While reading an article about the Trek 520 touring bicycle in a recent issue of Adventure Cyclist magazine, these startling words snagged my attention: “But when it comes to finding out what the bike is truly capable of, I tip my hat to the late great David Lamb.”
I had not known that the man who inspired my passion for bicycle travel had died.
I learned from obituaries I found on the Los Angeles Times and New York Times websites that David Lamb passed away in June 2016 at the age of 76. The obituaries summarize his many notable achievements as a journalist and author. My brief connection with him related to the bicycling adventure he wrote about in one of his books.
As the Adventure Cyclist article summarized it:
In 1994, the veteran Los Angeles Times correspondent rode his 520 more than 3,000 miles from the Potomac to the Pacific, eventually spinning the three-month journey into a book, Over the Hills: A Midlife Escape Across America by Bicycle.
I bought Over the Hills when it was published in 1996 and also heard Lamb speak at the Smithsonian about that trip. What struck me most was that, when he set out on his Trek 520 from his home in Alexandria, Virginia, for Santa Monica, California, Lamb was in his mid-50s and a cycling novice. Yet he managed to cross the country under his own power with no significant mishaps, not even once getting caught in the rain.
His trip struck a chord in me that continued to reverberate as I reread Over the Hills during the next few years. Through his book I discovered the Adventure Cycling Association and a culture of bicycle travel I had never even known existed. Each time I closed the book, I thought to myself, “I could to do that!” As my 50th birthday approached, I began to consider the idea of embarking on my own “midlife escape.”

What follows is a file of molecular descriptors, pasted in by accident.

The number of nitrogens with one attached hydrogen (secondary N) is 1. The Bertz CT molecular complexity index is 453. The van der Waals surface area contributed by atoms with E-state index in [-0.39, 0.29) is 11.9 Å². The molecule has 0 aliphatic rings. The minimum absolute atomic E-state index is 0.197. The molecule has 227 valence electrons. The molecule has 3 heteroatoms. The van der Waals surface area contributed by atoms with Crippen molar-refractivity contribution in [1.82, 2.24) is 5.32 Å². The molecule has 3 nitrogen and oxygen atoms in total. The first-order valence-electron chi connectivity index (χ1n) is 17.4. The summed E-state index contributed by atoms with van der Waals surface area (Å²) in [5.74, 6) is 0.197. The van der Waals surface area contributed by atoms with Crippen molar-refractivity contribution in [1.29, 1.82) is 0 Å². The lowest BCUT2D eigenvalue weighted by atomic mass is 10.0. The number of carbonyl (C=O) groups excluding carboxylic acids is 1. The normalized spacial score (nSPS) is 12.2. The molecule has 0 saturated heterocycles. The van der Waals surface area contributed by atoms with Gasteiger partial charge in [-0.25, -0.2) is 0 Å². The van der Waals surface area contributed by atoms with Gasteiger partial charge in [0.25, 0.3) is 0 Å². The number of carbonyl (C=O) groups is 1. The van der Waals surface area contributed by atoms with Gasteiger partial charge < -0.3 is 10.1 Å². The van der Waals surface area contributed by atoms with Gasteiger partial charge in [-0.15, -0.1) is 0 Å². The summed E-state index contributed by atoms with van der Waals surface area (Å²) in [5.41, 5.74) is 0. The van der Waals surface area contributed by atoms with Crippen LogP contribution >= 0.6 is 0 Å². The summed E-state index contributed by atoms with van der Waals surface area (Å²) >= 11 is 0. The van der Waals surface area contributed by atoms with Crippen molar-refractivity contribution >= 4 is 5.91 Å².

That trip, which I finally undertook in 2006, was a self-contained Adventure Cycling tour down the Pacific Coast from Bellingham, Washington, a few miles from the Canadian border, to San Francisco. For me it ended a half-day’s ride farther south at my sister’s home in Half Moon Bay. Before I embarked on the trip, I wrote David Lamb a letter of appreciation:
All of this—these last four years of dreaming, planning, and preparing— have happened because of the inspiration I gained from reading Over the Hills. As this adventure approaches, I just wanted to write to you and simply say, thank you.
I was on the tour in Washington when I received his reply.
David, thanks for the great letter. Can a writer have any greater reward than knowing he has inspired a reader to travel down a new road? Your upcoming Bellingham–San Francisco ride definitely qualifies as epic! You will make it with ease because half the challenge of long-distance biking is mental, not physical, and mentally you’re obviously already psyched.
He extended an invitation to meet him for lunch after I returned from my trip and concluded with words I would reread time and again along the way, and that would help me over my own hills: